Today, I don’t really have any work.  I finished teaching a summer course on Friday.  I don’t start teaching again for almost a full month.  Yes, I have plans and syllabi to write.  Yes, I have grade books to set up. I have plenty of work for the week ahead of me, but today I am resting.  I am resting from duties to spend my day blogging, reading, puzzling, and breathing.

I highly recommend it — this kind of resting.  I do realize that many of you have determined to observe a Sabbath every week.  You regularly take a day to turn away from work to rest for a full day.  I mean, it’s Biblical.  However, it’s been a difficult concept for me to wrap my brain around.  For a long time, the concept of Sabbath felt like an obligation rather than an opportunity.  I have felt guilty for not taking a Sabbath rather than thankful to have one.

Perhaps you can relate.  My husband and I have long been church workers.  Making Sunday a Sabbath is a challenge for church workers.  How do you find rest on a day when you have a sermon to preach, lessons to present, needs to respond to, and expectations to meet?  Some church workers manage to do it; I’ve never gotten the hang of it.

Or, perhaps your weeks are so full with work and family obligations that taking a full day to rest simply seems impossible.  So many of my weekend days have been crammed full of grocery shopping, laundry, house keeping, errand running, and catching up.  Some of you manage to do all of those tasks and still find room for a Sabbath rest; again, I haven’t really figured it out.

Even now, when I am no longer working full time, I still struggle to keep a day completely free from ‘work’.  I usually slip in a little bit of grading, a little bit of editing, a smidge of house work, or a trip to the grocery store.

However, one thing my chronic illness has taught me is this — our bodies (at least my body) need time to recover, time to heal, time to restore, time to prepare for what is next.  If I power through, if I fail to rest, fail to take consistent breaks, my body often shuts itself down and mandates a day or two of bed rest.  This has happened over and over again; I am starting to get the message.  If I preemptively take a Sabbath, as God’s Word has recommended, then I don’t crash as often.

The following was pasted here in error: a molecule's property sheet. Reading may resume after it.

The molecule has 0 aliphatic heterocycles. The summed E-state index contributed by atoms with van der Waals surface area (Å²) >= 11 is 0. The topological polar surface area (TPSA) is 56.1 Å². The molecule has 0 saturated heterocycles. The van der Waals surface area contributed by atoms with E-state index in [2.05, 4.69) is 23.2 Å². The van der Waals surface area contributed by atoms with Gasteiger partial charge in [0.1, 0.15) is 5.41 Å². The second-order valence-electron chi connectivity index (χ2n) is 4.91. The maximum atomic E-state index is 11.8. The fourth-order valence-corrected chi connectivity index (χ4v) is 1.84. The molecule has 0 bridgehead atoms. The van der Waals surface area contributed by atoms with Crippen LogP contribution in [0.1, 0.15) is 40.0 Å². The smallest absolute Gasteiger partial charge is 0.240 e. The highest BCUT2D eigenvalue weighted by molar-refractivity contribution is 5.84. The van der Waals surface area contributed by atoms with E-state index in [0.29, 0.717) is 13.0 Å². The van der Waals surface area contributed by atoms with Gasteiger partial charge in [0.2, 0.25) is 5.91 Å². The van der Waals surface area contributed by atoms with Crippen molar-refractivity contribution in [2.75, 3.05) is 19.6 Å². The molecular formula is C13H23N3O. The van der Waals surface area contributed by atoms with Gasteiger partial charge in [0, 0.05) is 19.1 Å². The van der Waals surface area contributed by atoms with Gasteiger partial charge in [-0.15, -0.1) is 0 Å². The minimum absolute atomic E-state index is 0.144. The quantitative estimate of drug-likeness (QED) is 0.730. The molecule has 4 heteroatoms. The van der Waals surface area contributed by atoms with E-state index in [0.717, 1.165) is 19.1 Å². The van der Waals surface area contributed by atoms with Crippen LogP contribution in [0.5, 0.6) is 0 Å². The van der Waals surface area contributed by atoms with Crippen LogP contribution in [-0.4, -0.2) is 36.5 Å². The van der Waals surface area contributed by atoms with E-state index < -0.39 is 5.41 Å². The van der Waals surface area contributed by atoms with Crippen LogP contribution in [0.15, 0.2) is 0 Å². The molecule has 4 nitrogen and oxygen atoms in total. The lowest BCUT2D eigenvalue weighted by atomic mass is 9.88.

Not only do our bodies need consistent breaks from work, but also our minds, our spirits, our souls. On Friday, after five weeks of teaching a composition class, I got caught in a rain storm — twice.  I was soaked to the skin, but I was determined to run a few errands before I went home.  I was tired before I started, but I pressed on. I stopped at four different places before I considered going home.  I was hungry.  I was exhausted.  I was cranky.  Instead of taking consistent rest during the five weeks of teaching, I had tutored; I had taken weekend trips;  I had pushed myself to my limits.  Later Friday night when my husband got home from a business trip, I really wanted to welcome him back, but my fatigued, depleted spirit was edgy.  My tone was sharp.  My glance was surly.

We expect a lot from ourselves.  We push ourselves to do just one more thing — one more email, one more errand, one more social engagement.  But guys, what we really need so that we can more fully experience our lives — fully engage with the people in front of us, fully care for the people we love, fully attend to our work — is regular time to recover.

It’s funny, I was writing this post this morning at church.  I saw my computer draining of battery, but I thought, I can probably finish before it runs out.  I couldn’t.  My screen went black, so I had to rest from my blog about resting.

I went to worship.  I chatted with friends after.  My husband and I stopped at the grocery on the way home. (Insert eye roll here.) We ate some lunch, then I worked on my puzzle while listening to a book on tape.

Since it was time for my afternoon tea, I grabbed my laptop, moved outside to the patio, and sat in my reclining lawn chair to finish my musings.  It’s after 4pm and I truly have rested from work most of the day (if you overlook the groceries). My aspirations for the rest of the day?  Right now they include staying on this lawn chair a little longer.  I haven’t thought beyond that.

I could get used to this.

Leviticus 23:3

“‘There are six days when you may work, but the seventh day is a day of sabbath rest, a day of sacred assembly. You are not to do any work; wherever you live, it is a sabbath to the Lord.

Catch phrases, re-visit

This post, first written in April 2016 and revised in March 2019, might resonate with you if you just can’t stop trying to go it alone.

Recently, I wrote about how Jennifer Rothschild’s Hosea pointed out that I am ‘bent on turning’ away from God. Now, Priscilla Shirer has told me to “resist the urge to continue”.  Let me see if I can unpack what this phrase means to me.